If you are thinking about getting a puppy, you may be considering a hybrid, also known as a designer dog.
In the last several years, hybrids have become very popular.
A hybrid by definition is a combination breeding of 2 different pure breed dogs.
The fact that the 2 dogs being crossed are pure is why they are not considered mixed breeds or mutts.
The idea is to get a dog with the best characteristics of the two separate breeds.
There is some controversy surrounding hybrid breeding.
It has been determined that the first generation breeding of 2 different breeds can produce puppies with superior health and vigor.
Vigor in this sense means that the offspring of two pure breed dogs will likely be healthier than the parents.
The problem is, if you breed 2 hybrid dogs in order to create a new breed there is a greater chance of genetic health problems.
A lot depends of the dominant genes in each of the 2 pure breed dogs.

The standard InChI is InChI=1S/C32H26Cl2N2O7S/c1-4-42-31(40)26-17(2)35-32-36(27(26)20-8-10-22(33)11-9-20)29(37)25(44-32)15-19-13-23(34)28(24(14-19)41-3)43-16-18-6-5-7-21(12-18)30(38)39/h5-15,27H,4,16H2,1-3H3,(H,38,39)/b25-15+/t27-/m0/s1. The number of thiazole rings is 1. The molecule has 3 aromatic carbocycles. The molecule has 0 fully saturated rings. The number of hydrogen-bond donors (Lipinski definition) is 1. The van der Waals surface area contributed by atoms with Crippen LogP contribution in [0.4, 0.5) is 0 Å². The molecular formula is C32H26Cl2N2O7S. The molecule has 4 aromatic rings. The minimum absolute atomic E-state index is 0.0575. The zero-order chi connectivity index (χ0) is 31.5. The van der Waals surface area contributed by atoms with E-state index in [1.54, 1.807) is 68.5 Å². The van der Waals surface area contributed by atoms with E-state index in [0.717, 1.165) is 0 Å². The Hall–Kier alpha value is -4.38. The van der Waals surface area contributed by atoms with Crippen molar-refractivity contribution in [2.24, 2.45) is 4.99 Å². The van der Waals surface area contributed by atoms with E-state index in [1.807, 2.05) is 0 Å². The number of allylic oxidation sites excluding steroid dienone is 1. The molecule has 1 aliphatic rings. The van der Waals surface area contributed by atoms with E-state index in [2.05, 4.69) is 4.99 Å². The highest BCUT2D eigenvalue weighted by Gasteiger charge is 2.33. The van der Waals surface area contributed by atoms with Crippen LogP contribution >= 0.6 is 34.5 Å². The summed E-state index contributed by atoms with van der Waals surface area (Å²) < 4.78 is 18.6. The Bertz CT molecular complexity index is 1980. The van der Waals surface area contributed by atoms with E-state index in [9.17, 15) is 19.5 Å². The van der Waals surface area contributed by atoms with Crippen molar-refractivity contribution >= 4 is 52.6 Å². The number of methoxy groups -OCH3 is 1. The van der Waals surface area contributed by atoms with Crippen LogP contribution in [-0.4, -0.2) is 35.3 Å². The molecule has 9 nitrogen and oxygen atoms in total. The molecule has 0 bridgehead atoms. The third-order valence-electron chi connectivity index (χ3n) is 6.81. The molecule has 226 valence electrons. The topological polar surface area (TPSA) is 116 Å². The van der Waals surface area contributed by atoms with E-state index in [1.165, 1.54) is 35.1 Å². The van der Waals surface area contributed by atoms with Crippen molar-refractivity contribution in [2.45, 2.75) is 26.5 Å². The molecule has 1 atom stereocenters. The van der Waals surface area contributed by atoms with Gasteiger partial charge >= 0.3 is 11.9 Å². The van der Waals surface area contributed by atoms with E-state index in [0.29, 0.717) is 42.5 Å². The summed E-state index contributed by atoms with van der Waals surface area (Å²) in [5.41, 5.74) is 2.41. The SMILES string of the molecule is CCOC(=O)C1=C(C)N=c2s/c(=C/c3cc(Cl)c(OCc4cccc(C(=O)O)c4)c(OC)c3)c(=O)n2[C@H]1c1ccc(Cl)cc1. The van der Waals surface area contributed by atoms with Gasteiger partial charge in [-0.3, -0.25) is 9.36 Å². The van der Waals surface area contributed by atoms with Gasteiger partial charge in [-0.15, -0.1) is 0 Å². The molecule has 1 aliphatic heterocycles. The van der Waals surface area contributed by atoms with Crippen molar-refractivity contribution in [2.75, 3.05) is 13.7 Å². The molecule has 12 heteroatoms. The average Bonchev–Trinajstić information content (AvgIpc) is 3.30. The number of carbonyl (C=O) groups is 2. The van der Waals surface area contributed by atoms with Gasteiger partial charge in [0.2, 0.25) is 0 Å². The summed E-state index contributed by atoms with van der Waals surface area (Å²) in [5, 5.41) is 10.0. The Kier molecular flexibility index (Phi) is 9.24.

While combining 2 breeds to develop a dog with the best virtues of the parents can be a good thing, it is also possible to end up with a dog with undesired characteristics.
For example, if you want a dog that doesn't shed, there is no guarantee that a particular trait will be passed on to the puppy.
Also, it is possible that puppies from a single litter will have different combinations of the parents traits.
Designer or hybrid dogs are popular for their looks and desirable traits.
They are well suited for companions but the cross breeding gives no consideration to the original purpose of the breed, such as hunting or working.
It may be difficult to find an experienced, reputable breeder of hybrids.
Designer dogs are often more expensive than their pure breed parents so you need to be certain about the motives of the breeder.
Although not recognized by the American Kennel Club, hybrid owners and breeders have established their own registry.
There are currently over 300 cross breed dogs registered and there seems to be no limit to the combinations possible.
I understand the appeal of a Labrodoodle or a Puggle, but I'm not sure about seemingly random crosses of any and all pure breed dogs.